Weeds are unwanted plants that offer no value to your lawn. They are persistent, even in the summer season. Summer weeds thrive during the hot summer months and eradicating them is vital to maintain your curb appeal. Correctly identifying summer weeds will help you pick the best course of action to get rid of them and maybe even prevent them from growing in the first place.

Crabgrass and dandelion are examples of summer weeds you need to be wary of. They are invasive weeds that can take over your lawn if not properly managed. Continue reading to learn about how to identify the peskiest summer weeds.

1. Crabgrass

Crabgrass is a summer weed often seen in lawns with their prominent light green leaves. There are two different types of crabgrass: smooth and large. The most notable difference between them is their leaves - smooth crabgrass has smooth leaves while large crabgrass has hairy leaves. The large crabgrass weed has longer branches that can grow up to two feet if not mowed.

Crabgrass seeds germinate in early spring and will grow in summer. Before summer ends, crabgrass sets seeds that can either grow into new weeds the next year or it can go into dormancy for several years before germinating. Crabgrass prefers areas in your turf that receive enough sunlight and overwatering.

We recommend tackling crabgrass before its seeds germinate; applying pre-emergent herbicides is the best way to prevent their growth. Timing is critical when applying herbicides, and with pre-emergent solutions, we can tackle the weeds early on before they can grow and spread throughout your lawn.

According to Michigan State University, about 90% of crabgrass in the lawns of Michigan are smooth crabgrass.

2. Dandelion

Dandelion weeds growing in a yard near Chesterfield, MI.

Dandelions are perennial weeds that reproduce through seeds. They are famous for their yellow flowers that often signify the start of spring. They spread through roots and seeds and their seedlings flourish throughout the summer. Dandelions are very persistent and resilient because they can withstand even the cold conditions we experience in Michigan.

Although they look pretty, they can quickly take over your turf, leaving you with a yard that looks disorganized with yellow flowers everywhere.

No single solution can eradicate dandelions because of their robust reproduction. A combination of pre and post-emergent weed control can help manage dandelions. Regular turf maintenance will also help your lawn fight off these weeds. To give your grass long-term strength, try some of these steps:

  • Maintain a dense turf by overseeding.
  • Keep your soil well fertilized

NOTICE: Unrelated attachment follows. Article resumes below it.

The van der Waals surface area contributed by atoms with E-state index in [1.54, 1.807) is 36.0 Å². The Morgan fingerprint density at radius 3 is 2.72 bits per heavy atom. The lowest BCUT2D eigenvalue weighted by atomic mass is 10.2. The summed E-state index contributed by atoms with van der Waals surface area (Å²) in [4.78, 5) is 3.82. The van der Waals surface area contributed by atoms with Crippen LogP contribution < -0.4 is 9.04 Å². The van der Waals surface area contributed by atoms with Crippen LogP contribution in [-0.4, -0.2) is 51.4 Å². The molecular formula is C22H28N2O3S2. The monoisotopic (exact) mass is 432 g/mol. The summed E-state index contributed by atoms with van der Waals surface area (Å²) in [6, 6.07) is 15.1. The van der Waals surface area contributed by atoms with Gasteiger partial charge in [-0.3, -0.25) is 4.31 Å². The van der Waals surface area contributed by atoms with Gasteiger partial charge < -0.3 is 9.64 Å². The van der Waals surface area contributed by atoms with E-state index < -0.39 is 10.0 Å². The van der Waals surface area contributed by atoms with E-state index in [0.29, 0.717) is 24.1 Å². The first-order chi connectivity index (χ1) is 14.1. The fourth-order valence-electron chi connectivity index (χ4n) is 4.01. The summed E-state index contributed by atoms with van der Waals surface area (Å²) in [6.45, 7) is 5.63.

• Mow your lawn often
  • Avoid pulling dandelions by hand. This removal tactic will only be effective if you remove the whole taproot. This is hard to do because dandelion roots can grow up to three feet long.

3. Henbit

The hairy-stemmed henbit is a weed that has heart-shaped leaves with jagged teeth in its borders. Their stems can grow up to 16 inches and they produce pink to purple flowers as early as March. Henbits are found in undisturbed areas of your lawn. They thrive in moist and shady conditions and can produce up to 2,000 seeds per plant.

Homeowners should monitor henbit growth on their property because they will overpopulate the lawn when left unmanaged, stealing nutrients from desired plants. A well-maintained lawn that is regularly mowed, fertilized, and hydrated will be undesirable for henbits. On top of properly maintaining your lawn, pre and post-emergent herbicides will bolster your efforts to control henbit growth.

4. Bull Thistle

Another summer weed you need to watch out for is the bull thistle. These weeds are biennial, which means they complete their life cycle within two growing seasons. Bull thistles have deeply-lobed alternating leaves with stems that can grow up to five feet tall in their second year. Pink and purple flowers emerge in June during their second year of growth. They spread through seeds found in the weed's flower head.

Vacant areas that absorb enough sun promote bull thistle growth. This weed becomes problematic when it reaches its maximum height because it can cover your smaller plants, limiting the sunlight they can absorb. We recommend a post-emergent herbicide application to remove bull thistles in your lawn.

Bull thistles have sharp spines along their stem and their leaves have rough, bristly hairs.

Talk to us today to schedule our weed control services!

Summer weeds do not take a summer vacation when it comes to damaging your lawn. Good thing our lawn care professionals here at Big Lakes Lawncare do not rest, either! Our 6-step weed control program utilizes pre and post-emergent treatments to ensure we leave no stone unturned when dealing with persistent weeds. We also do free spot treatments for weed growth in between visits.

Our weed control program is available to HOA, residential, and commercial properties in Macomb, Chesterfield, Shelby, MI and surrounding cities. Call us today at (586) 200-0855 to enroll in our program.